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Fine Dining Chef Dave Beran Hopes to Add a Casual Restaurant in LA Too

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The Chicago-bred chef also broadens out his plans for Dialogue in Santa Monica

Dave Beran
Barry Brecheisen

It’s only been a year since James Beard-winning fine dining chef Dave Beran (he of Next and, before that, Alinea) moved to Los Angeles, but he’s already making some rather big waves. Just days ago Beran announced plans to drop an 18-seat tasting menu concept restaurant called Dialogue at the Third Street Promenade in Santa Monica, and now he’s apparently eyeing spaces elsewhere in Los Angeles to boot.

The reveal comes as part of a larger conversation with Eater national’s own Hillary Dixler, mostly centered around Dialogue, his ambitious future Westside restaurant. First, some details on that space:

It’ll be small. Like 800 square feet small, with an open kitchen and eight seats right at the bar. There will be ten others elsewhere in the space, but this is up-close dining at its literal finest.

It’ll be separate. Dialogue is technically a part of The Gallery, a new food hall that looks out onto touristy Third Street Promenade, but Beran tells Eater that he and staff will be doing everything they can to keep the restaurant separate. That includes a separate entrance elevator from the alleyway behind, and a locked door between Dialogue and the rest of the Promenade.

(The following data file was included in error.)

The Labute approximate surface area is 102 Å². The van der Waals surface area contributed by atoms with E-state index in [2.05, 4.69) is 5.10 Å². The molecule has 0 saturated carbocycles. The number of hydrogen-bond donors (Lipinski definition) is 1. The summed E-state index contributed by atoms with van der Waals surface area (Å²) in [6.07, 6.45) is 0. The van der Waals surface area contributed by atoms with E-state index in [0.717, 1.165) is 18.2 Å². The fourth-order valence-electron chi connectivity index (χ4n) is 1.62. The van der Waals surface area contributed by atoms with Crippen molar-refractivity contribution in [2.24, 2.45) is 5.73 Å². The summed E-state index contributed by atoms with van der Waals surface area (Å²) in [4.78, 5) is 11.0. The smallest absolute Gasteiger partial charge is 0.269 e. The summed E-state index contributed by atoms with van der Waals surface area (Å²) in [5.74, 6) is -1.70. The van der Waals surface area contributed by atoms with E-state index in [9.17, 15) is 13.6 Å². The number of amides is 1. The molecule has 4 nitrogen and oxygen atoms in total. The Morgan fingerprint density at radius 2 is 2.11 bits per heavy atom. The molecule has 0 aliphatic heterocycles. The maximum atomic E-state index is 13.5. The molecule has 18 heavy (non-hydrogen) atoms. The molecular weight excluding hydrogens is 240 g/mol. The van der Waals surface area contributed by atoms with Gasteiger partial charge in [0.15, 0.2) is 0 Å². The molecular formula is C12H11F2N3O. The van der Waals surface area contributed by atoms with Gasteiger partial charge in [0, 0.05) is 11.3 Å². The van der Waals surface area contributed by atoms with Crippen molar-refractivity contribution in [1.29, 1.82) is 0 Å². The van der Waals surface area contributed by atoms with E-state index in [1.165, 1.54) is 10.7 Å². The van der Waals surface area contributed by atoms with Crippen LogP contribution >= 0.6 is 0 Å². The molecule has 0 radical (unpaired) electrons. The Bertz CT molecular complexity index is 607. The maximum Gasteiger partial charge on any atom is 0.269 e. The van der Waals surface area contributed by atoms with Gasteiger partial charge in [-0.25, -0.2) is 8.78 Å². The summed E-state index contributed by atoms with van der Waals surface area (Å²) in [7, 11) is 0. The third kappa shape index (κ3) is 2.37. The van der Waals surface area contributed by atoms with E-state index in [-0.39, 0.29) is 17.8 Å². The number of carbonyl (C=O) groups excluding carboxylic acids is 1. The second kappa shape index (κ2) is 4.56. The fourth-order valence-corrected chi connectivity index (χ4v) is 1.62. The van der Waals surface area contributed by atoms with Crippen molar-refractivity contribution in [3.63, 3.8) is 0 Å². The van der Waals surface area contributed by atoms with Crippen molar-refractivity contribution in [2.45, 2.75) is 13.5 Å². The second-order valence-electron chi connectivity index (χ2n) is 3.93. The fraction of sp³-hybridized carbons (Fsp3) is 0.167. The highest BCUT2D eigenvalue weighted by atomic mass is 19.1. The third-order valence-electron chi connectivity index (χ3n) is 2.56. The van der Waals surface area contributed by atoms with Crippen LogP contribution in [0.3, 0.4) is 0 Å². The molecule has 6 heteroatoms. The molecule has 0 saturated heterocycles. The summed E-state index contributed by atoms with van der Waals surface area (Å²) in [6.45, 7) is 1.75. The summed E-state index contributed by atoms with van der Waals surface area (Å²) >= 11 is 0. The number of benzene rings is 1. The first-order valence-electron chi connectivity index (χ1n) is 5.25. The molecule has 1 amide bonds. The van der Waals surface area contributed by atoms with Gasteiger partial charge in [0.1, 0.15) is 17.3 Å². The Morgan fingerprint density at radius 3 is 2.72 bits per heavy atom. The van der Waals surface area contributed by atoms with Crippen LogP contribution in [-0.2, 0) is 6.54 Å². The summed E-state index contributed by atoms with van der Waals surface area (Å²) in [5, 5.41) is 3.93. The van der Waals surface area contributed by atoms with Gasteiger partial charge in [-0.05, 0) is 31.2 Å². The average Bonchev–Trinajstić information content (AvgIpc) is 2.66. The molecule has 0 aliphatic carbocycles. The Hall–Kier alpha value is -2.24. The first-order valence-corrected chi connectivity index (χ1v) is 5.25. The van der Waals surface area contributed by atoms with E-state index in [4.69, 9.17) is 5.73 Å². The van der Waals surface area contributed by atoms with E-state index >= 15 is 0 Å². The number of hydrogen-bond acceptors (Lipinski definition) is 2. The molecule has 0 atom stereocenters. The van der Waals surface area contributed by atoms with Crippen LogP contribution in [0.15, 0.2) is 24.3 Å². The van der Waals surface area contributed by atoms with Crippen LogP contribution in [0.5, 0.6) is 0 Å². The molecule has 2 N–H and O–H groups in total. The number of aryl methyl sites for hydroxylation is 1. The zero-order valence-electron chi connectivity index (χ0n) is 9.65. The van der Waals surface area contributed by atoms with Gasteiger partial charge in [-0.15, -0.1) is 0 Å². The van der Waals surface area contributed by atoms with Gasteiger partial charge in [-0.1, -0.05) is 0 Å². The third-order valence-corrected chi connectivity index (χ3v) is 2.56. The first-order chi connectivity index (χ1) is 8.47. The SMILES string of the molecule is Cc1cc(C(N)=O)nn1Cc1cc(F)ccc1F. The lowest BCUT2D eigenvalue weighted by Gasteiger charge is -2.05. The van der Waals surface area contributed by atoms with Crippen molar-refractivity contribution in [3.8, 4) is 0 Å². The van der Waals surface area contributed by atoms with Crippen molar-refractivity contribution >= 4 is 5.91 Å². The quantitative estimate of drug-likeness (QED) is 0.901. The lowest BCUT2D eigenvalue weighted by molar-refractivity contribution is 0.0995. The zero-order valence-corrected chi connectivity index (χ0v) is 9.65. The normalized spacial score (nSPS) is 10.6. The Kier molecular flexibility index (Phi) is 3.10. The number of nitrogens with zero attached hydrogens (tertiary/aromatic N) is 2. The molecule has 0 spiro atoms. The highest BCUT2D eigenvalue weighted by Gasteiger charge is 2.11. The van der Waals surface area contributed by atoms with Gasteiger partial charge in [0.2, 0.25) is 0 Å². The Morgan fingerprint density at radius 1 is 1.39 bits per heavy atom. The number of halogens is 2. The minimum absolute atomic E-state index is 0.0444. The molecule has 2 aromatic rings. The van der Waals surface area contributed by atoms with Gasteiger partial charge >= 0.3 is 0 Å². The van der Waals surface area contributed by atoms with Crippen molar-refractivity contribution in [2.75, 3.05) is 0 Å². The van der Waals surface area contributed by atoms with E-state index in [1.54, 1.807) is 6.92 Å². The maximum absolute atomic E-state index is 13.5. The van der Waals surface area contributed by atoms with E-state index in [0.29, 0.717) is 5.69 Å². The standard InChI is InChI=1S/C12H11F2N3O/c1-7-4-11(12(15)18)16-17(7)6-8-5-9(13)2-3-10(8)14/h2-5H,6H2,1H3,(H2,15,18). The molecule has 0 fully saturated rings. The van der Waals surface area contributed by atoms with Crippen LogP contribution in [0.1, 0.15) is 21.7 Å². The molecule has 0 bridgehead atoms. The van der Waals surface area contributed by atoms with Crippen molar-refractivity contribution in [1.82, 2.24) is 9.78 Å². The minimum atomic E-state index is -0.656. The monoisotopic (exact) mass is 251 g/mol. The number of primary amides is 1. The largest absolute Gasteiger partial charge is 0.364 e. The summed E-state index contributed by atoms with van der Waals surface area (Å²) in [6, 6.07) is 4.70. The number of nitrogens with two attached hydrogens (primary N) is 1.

It’ll keep changing. Beran is in part a fan of the area because of the Santa Monica Farmers Market, which happens twice-weekly just steps from his new restaurant. That means tons of opportunity to keep updating the menu — and with possible guest chef series’ happening down the line, there are opportunities to change the staff, too.

The Gallery in Santa Monica
The Gallery

Now on to Beran’s second, unknown project. He tells Eater that the plan was originally to craft a much, much larger restaurant, one that had the tiny Dialogue inside it but was otherwise a more casual affair. The building all of that was predicated on ultimately fell through, leading Beran and his partners to rethink the whole thing.

Ultimately they pulled the two dueling concepts apart and agreed to plant them in different neighborhoods, in part as a way to make sure they stay as grounded to the city as possible. Beran says:

That's where outsiders fail, because they don't understand the city. They show up, and they're like, "I'm here. Embrace me," you know? When that [larger space] fell through and we started looking at different parts of the city, I realized that if we separated the concepts, we could really invest in communities with them.

There’s nothing concrete about that second location, what it will look like, or officially where it will be, but Beran lives Downtown and is a fan of the Arts District (both for its spaces and its people). Add in the fact that Beran and co. have always had sights on two different concepts in LA, and it seems just a matter of time before the next move gets announced. More on this as it comes.

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